What I’ll remember about SHSMD 2016. And, what I don’t want to forget.

Let’s start with the memories. SHSMD 2016 kicked off on the 15th anniversary of the 9/11 terrorist attacks. Opening keynoter, veteran White House correspondent Ann Compton, gave a gripping account of her experience as the pool reporter traveling with President Bush on Air Force One after the attacks. Her firsthand experience on the anniversary was chilling and certainly something I won’t forget.

The keynote kicked off a great weekend in Chicago that for me included the best conference food ever at Eataly, sunrise walks along the Chicago riverfront, getting lost in the exhibit hall, great client dinners and drinks on a rooftop bar. Along with conference sessions packed with insights and trends that I don’t want to forget as our teams shape marketing and communications for our healthcare clients.

Among the many trends covered, four stood out:

Recognizing the increased impact of consumerism on health systems,
Shifting processes and approaches built around the old fee-for-service model to building programs around ACOs and ICNs.
Embracing the potential of technology in all aspects of healthcare
Preparing adequately for bigger, more complex crisis scenarios that touch health systems

Consumers are demanding more. One speaker noted that by 2025, 75% of adults will be in a high deductible health plan, meaning patients will be directly paying for much of their care. But we don’t have to wait for 2025. Consumers are already getting more involved in their healthcare. We heard from Dr. Roni Zeiger, Google’s former Chief Health Strategist. He emphasized the importance of engaging patients the way they’re engaged by brands today. Everything is personalized. That is what consumers expect. Personalization. Know them and know them every time you connect with them. This demand for personalization in healthcare requires each of us to evaluate our organizational structure, our communication strategies and the channels we use for our audiences to ensure we deliver – each time.  

Keeping up with changing delivery models. With healthcare delivery shifting to fee for value, accountable care organizations, medical homes and integrated care networks, there’s a need for marketing and strategy professionals to make a corresponding shift in our approaches and organizations. For example, marketing effectiveness should consider patient lifetime value and share of healthcare wallet as well as traditional measurements like appointments and referrals. And, the physician liaison role has the potential to be different, ideally more strategic, in the new models.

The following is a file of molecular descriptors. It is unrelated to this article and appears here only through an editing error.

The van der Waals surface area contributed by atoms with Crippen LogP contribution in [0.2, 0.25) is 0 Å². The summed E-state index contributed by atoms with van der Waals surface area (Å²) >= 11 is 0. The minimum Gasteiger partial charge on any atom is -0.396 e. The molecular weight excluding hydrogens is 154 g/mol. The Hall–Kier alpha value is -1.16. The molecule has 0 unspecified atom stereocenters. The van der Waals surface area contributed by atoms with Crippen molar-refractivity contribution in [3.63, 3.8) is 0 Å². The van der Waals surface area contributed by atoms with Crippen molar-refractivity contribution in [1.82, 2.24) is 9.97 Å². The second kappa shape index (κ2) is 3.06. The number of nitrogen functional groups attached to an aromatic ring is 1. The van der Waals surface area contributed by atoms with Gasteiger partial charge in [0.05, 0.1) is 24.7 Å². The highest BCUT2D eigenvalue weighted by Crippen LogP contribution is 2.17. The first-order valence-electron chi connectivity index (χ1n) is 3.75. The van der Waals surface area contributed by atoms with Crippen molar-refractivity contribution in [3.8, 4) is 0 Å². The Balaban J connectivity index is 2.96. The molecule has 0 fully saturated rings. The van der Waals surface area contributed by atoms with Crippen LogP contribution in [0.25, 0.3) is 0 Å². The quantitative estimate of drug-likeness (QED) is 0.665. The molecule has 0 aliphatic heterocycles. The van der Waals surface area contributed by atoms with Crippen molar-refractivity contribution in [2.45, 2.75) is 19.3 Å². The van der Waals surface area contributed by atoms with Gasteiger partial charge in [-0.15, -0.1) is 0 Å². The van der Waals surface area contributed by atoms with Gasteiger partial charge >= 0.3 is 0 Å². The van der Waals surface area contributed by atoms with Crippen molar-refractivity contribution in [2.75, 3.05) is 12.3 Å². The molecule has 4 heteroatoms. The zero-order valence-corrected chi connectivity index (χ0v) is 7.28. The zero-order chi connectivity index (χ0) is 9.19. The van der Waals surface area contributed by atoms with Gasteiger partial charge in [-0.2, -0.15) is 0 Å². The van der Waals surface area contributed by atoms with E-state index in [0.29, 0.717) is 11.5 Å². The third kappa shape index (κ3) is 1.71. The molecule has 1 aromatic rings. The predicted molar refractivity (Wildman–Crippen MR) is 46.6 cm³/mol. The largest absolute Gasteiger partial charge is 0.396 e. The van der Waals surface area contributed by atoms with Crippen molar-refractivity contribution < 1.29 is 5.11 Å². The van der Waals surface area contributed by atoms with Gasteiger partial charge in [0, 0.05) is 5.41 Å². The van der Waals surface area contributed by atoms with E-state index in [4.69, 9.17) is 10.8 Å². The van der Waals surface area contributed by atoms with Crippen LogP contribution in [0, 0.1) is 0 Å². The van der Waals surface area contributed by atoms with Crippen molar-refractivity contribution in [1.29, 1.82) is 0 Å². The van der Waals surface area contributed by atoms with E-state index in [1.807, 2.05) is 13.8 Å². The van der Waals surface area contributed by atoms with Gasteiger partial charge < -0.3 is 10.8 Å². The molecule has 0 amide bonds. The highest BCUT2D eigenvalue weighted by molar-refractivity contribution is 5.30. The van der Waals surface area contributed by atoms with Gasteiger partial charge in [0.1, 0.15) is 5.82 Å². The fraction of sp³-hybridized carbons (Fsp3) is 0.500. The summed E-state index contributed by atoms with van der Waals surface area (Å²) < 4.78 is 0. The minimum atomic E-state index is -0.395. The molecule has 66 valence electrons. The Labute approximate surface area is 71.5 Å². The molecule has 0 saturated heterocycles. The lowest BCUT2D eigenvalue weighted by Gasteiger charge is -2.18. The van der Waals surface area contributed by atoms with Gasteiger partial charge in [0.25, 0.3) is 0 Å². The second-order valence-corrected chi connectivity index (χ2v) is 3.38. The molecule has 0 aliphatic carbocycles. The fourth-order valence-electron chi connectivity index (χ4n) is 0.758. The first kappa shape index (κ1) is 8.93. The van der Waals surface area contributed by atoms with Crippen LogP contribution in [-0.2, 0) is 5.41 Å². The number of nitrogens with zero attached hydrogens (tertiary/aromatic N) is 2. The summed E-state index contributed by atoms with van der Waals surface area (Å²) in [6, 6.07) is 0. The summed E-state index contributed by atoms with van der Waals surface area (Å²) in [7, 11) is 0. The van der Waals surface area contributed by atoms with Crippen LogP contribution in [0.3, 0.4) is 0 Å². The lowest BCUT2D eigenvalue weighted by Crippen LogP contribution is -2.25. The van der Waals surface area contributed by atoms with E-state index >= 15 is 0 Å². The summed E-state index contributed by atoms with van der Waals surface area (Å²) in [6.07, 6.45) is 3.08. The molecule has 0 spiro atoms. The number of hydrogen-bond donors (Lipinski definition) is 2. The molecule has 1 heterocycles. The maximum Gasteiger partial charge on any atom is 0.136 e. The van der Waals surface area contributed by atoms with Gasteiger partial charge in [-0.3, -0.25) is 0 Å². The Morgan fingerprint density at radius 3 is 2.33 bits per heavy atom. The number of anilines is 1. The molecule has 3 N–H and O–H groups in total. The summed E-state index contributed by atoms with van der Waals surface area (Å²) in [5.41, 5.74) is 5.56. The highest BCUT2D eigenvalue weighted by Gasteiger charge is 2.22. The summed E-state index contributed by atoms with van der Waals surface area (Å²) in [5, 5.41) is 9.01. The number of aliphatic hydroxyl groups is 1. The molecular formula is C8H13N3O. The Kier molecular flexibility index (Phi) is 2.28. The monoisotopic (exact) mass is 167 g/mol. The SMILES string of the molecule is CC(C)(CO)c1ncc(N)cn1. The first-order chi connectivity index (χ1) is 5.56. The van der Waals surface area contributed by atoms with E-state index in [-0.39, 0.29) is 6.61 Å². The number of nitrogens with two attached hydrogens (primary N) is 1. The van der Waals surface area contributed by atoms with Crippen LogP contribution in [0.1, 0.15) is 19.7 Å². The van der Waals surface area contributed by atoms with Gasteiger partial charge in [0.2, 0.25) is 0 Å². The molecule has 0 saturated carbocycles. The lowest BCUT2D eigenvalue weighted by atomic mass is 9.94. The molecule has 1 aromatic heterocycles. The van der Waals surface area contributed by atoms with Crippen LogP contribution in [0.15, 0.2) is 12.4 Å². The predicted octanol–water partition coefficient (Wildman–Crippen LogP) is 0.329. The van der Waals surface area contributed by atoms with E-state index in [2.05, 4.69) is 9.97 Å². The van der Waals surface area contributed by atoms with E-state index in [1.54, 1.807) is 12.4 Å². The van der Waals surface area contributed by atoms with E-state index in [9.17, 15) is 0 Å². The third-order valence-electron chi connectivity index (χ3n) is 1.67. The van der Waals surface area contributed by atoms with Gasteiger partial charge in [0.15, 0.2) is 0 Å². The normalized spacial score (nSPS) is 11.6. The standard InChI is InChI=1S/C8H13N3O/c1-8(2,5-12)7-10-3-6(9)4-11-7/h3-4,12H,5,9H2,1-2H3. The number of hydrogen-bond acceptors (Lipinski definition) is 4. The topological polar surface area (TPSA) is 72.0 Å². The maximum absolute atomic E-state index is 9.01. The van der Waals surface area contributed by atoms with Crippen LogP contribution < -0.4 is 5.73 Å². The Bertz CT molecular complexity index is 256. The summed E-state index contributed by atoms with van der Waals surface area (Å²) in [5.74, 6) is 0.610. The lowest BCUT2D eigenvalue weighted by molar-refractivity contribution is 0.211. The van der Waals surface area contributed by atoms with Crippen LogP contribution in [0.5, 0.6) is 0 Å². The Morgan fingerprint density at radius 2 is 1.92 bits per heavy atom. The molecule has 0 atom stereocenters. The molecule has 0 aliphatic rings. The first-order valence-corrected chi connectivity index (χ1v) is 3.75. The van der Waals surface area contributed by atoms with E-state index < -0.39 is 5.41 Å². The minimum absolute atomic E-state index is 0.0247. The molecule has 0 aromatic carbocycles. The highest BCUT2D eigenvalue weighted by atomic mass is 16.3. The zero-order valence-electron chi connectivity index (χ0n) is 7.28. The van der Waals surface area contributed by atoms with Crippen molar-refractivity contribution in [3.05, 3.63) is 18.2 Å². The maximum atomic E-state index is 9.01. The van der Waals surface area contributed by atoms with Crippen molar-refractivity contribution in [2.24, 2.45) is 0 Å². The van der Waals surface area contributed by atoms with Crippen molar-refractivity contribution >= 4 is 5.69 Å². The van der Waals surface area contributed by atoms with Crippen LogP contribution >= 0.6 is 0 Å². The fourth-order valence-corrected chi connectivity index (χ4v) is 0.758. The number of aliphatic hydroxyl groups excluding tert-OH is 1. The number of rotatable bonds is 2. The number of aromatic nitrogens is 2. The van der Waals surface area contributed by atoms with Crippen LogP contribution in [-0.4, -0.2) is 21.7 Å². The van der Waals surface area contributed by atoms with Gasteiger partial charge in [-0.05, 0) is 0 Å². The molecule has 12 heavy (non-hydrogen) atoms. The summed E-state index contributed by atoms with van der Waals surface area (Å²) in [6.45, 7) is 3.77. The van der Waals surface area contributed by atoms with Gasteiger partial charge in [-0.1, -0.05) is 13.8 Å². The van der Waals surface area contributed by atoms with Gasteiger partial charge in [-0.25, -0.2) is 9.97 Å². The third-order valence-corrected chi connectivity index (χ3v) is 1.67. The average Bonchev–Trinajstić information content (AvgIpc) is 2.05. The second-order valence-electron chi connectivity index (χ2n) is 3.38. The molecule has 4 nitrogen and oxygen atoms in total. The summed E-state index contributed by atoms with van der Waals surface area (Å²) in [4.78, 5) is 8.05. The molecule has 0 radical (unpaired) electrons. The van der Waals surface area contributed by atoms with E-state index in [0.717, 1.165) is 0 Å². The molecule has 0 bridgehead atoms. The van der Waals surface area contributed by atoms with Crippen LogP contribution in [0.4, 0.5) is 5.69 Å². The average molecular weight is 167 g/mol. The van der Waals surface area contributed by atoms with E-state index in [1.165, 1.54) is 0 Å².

Embracing what’s next in technology. Technology has tremendous impact on healthcare -- improving outcomes, changing the ways we provide care and enabling better application of data. Even with tremendous progress, there’s more value to be had from technology. Keynoter Roni Ziegler observed that much of our focus in recent years has been on the “technology that we have to use versus the technology we can use” to truly enhance patient care and access. Think about the emphasis on implementing EHR systems over the past few years in contrast to today’s discussions on things like telehealth, wearables and nanotechnology.

Getting ready for more complex crises. There was a panel at SHSMD that included hospital representatives who faced the Orlando night club shooting, the shooting of the on-air reporter and cameraman in Virginia and the terrorist shooting in San Bernardino. As healthcare communicators, if anything is evident these days, it is we must prepare for the unknown. The crisis we face can take any form, which these panelists admitted. And it’s often the most unexpected event. But, as communicators, it’s our job to control what we can. What we can control in a crisis situation is preparation and practice. Steps we heard from this panel included: conduct a reputation risk assessment, create a crisis communications plan and keep it updated and train your team. The crisis will happen. It won’t be what you expect. But you can get ahead of it now. Get started.